Hours before day two of Rock Gegen Überfremdung was scheduled to kick off, Gjura and other locals were busy setting up Autumn Fest in the Marktplatz. Autumn Fest was a previously scheduled celebration with music, games, and food stalls, but when local leaders realized their square had been registered for the rechstrock concert, they hastily transformed it into a campaign to stall the neo-Nazi gathering. The plan was to keep the festival going as late as possible, until courts legally mandated them to hand over the square to concert organizers. The courts had ruled against a last-minute petition from Apolda’s officials to cancel the concert on the grounds that the bands were inciting violence and therefore should not be protected by free speech. “We are still just reacting to what they do. I want to be the ones acting and blocking their events,” Rüdiger Eisenbrand, the mayor of Apolda, told me. “I don’t understand this: How am I, a representative of democracy, the one battling the courts, which are allowing this to happen in the market center of a town?”

This latest struggle with the courts reflects a growing debate over how the state should interpret free-speech laws when it comes to extremist views—and also over the laws themselves. “We need to make some changes to the law,” Cristoph Victor, a refugee-rights activist, told me as he made pizza at Autumn Fest. “This is a big, strategic struggle … Unfortunately, Germany has changed, and it may have changed forever. It is the only way to protect our democracy.”

At Autumn Fest, the organizers unfurled a giant banner reading For an open and democratic Apolda. The smell of grilling bratwurst wafted through the crowd, as children drew rainbow hearts with sidewalk chalk and played with hula hoops while their parents danced awkwardly to Manfred Mann’s cover of “Blinded by the Light.” At the edge of the square, “antifa” activists staged a sit-in. Police arrested them, one by one, to clear the way for the rock concert, as right-wing concertgoers massed along a barrier erected between the two sides—drinking, cheering, and flipping their middle fingers. As the jeers on the edges of the square grew louder, Victor suggested that the Afghan, Eritrean, and Syrian refugees playing soccer at the festival head home. Townspeople preparing to hand over the square sang hymns; some teared up. But the boom of the metal bands striking their opening chords, mixed with the shrill whistles blown by antifa protesters, began to drown the melody out.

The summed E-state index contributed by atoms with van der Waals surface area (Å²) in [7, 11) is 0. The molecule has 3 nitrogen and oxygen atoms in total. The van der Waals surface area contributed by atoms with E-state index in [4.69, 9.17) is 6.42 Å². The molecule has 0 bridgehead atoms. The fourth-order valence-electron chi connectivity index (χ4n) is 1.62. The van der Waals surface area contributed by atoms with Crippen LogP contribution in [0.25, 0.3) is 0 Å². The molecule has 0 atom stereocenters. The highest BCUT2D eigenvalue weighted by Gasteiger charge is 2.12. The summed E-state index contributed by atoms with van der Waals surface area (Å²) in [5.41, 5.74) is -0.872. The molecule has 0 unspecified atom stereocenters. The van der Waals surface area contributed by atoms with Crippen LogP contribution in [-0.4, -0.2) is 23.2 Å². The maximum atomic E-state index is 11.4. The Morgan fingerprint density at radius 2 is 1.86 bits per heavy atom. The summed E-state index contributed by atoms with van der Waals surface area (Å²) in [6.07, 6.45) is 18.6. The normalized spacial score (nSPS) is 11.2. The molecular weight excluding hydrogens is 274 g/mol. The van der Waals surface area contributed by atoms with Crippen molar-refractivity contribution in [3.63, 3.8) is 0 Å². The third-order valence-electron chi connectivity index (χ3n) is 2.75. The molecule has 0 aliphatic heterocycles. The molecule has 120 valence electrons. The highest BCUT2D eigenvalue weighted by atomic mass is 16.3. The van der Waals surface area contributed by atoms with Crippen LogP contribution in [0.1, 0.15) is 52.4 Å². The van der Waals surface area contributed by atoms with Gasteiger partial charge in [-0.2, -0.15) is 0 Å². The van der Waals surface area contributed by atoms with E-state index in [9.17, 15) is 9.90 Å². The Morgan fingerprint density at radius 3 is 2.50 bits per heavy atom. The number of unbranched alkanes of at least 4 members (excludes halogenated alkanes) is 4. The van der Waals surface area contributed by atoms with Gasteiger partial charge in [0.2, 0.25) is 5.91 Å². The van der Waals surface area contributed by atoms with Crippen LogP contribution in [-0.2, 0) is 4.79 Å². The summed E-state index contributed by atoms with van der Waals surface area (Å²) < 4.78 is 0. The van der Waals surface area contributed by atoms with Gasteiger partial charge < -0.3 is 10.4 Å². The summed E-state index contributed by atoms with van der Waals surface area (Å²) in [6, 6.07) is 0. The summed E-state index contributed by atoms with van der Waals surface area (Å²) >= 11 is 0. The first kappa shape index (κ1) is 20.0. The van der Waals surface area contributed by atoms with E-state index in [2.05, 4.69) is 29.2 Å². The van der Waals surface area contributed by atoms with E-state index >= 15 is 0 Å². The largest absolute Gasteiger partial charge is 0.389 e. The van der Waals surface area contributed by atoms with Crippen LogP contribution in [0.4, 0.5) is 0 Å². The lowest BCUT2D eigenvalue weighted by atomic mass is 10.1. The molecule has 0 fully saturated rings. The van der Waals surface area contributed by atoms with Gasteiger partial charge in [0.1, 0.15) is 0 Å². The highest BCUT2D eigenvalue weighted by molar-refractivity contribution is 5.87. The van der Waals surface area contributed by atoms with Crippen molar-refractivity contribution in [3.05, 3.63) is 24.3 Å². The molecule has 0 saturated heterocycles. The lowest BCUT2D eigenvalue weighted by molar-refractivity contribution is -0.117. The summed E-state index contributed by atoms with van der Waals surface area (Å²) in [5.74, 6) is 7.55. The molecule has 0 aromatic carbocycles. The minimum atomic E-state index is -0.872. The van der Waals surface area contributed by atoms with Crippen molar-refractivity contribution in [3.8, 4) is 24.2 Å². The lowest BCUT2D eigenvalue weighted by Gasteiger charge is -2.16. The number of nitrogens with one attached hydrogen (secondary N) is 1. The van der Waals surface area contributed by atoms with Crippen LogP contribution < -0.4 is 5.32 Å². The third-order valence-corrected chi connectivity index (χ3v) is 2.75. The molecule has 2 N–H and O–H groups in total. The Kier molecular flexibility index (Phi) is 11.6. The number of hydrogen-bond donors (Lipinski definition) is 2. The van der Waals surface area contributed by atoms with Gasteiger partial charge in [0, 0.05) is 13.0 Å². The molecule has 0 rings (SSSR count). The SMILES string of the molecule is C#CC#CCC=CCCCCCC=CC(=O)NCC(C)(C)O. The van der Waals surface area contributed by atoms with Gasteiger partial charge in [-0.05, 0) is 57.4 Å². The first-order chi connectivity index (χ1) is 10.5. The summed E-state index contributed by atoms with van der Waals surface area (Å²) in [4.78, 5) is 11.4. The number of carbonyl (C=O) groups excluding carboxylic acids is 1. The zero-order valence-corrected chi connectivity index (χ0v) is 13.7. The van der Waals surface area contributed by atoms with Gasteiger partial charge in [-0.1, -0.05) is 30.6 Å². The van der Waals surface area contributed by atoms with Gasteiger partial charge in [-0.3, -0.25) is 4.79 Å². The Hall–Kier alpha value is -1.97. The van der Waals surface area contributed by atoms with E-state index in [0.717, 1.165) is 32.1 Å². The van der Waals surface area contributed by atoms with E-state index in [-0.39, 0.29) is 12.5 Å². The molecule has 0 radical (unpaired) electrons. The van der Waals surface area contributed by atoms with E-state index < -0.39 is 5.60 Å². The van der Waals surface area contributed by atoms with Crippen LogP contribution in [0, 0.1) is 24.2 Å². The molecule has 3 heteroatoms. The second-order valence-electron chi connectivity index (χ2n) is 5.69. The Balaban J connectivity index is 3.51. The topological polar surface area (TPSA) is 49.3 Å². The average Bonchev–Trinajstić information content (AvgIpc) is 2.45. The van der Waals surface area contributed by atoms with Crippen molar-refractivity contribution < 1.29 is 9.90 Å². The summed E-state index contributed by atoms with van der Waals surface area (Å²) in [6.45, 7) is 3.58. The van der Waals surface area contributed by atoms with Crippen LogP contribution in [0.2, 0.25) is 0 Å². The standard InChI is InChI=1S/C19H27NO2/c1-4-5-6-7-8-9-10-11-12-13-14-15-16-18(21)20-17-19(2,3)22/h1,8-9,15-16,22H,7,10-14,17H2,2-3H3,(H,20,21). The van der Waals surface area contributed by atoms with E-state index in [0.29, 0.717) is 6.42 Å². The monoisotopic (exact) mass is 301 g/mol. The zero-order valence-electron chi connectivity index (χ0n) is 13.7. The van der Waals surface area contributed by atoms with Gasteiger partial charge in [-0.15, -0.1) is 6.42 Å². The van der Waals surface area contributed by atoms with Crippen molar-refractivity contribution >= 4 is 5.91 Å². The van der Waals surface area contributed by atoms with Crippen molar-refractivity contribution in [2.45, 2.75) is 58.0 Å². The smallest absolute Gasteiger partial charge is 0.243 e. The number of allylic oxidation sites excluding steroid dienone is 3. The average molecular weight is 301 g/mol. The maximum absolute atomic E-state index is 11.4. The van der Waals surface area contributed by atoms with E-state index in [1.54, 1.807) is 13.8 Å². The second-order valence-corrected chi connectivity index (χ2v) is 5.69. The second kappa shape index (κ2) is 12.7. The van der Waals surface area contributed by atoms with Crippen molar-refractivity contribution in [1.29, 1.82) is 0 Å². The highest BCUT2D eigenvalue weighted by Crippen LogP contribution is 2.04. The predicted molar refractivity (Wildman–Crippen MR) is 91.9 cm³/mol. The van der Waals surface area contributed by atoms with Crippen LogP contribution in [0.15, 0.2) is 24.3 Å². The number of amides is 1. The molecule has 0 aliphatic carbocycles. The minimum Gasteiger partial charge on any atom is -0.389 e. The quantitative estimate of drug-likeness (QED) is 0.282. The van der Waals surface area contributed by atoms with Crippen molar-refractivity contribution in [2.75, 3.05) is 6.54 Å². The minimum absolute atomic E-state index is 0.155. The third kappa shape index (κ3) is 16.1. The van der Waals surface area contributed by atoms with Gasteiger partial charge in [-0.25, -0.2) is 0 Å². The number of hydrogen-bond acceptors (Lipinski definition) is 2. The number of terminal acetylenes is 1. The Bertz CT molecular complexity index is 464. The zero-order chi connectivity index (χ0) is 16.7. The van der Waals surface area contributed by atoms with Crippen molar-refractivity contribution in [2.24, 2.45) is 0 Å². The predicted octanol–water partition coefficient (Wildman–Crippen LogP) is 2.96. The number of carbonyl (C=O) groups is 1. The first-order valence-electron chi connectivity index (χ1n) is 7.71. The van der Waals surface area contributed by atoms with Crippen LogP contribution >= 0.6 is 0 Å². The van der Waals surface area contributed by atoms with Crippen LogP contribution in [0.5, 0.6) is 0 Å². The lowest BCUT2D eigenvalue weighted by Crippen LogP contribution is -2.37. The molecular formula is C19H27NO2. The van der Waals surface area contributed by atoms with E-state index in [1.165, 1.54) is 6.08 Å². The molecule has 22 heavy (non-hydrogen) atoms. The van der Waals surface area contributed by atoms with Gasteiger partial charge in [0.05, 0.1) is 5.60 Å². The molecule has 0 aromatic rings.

Suddenly, bottles began to whizz overhead as angry—and, by that point, very drunk—concertgoers clashed with the police. Before the concert could even really begin, the police were shutting it down. Many of us began to choke on the pepper spray the police had sprayed into some angry rechtrockers’ faces, and soon a helicopter arrived, shining beams overhead for massive columns of police to break up the crowd. Cheers erupted among the antifa protesters, watching drunken far-right concertgoers self-destruct. But as one organizer announced the concert’s end, he dropped an angry warning: “Later you will wish we had only made music.”

Eisenbrand looked quiet and dazed as he shrugged off congratulatory salutations. This may have been the end of one chapter, but there would be many more ahead—if not for his town, he said, then for some other poor, tiny town in Thuringia. “This wasn’t a win because of something we accomplished,” he said. “Now they’re only going to become more angry, more determined.”

The mayor asked me if I knew the story of the hedgehog and the hare, a typically gruesome Brothers Grimm fairy tale in which a confident hare agrees to race against the hedgehog, thinking it an easy victory. But the hedgehog conspires with his wife to trick the hare by staking out both ends of the field, thus always appearing to be in the lead. Eventually, the hare runs so much, he bleeds to death and dies.

Eisenbrand smiled bitterly: “I feel we are like that hare. We just keep on running.”